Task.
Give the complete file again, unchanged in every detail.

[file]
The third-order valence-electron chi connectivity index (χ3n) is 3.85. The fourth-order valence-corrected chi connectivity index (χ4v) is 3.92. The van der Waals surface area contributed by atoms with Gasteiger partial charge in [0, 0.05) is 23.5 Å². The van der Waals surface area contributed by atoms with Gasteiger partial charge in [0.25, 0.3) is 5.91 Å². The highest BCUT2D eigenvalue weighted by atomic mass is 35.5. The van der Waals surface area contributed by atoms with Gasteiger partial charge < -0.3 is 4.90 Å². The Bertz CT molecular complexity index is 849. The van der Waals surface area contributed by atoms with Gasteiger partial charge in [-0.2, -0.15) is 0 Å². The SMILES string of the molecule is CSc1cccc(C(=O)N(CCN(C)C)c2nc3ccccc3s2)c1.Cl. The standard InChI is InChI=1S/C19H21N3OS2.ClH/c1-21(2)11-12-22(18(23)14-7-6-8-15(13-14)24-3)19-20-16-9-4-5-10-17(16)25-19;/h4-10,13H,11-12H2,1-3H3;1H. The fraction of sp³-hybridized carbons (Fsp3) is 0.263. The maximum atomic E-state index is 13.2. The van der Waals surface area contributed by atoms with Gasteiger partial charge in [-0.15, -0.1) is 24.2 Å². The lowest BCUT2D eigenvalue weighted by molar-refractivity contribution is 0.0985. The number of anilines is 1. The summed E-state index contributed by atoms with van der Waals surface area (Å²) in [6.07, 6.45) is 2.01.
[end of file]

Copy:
The third-order valence-electron chi connectivity index (χ3n) is 3.85. The fourth-order valence-corrected chi connectivity index (χ4v) is 3.92. The van der Waals surface area contributed by atoms with Gasteiger partial charge in [0, 0.05) is 23.5 Å². The van der Waals surface area contributed by atoms with Gasteiger partial charge in [0.25, 0.3) is 5.91 Å². The highest BCUT2D eigenvalue weighted by atomic mass is 35.5. The van der Waals surface area contributed by atoms with Gasteiger partial charge < -0.3 is 4.90 Å². The Bertz CT molecular complexity index is 849. The van der Waals surface area contributed by atoms with Gasteiger partial charge in [-0.2, -0.15) is 0 Å². The SMILES string of the molecule is CSc1cccc(C(=O)N(CCN(C)C)c2nc3ccccc3s2)c1.Cl. The standard InChI is InChI=1S/C19H21N3OS2.ClH/c1-21(2)11-12-22(18(23)14-7-6-8-15(13-14)24-3)19-20-16-9-4-5-10-17(16)25-19;/h4-10,13H,11-12H2,1-3H3;1H. The fraction of sp³-hybridized carbons (Fsp3) is 0.263. The maximum atomic E-state index is 13.2. The van der Waals surface area contributed by atoms with Gasteiger partial charge in [-0.15, -0.1) is 24.2 Å². The lowest BCUT2D eigenvalue weighted by molar-refractivity contribution is 0.0985. The number of anilines is 1. The summed E-state index contributed by atoms with van der Waals surface area (Å²) in [6.07, 6.45) is 2.01.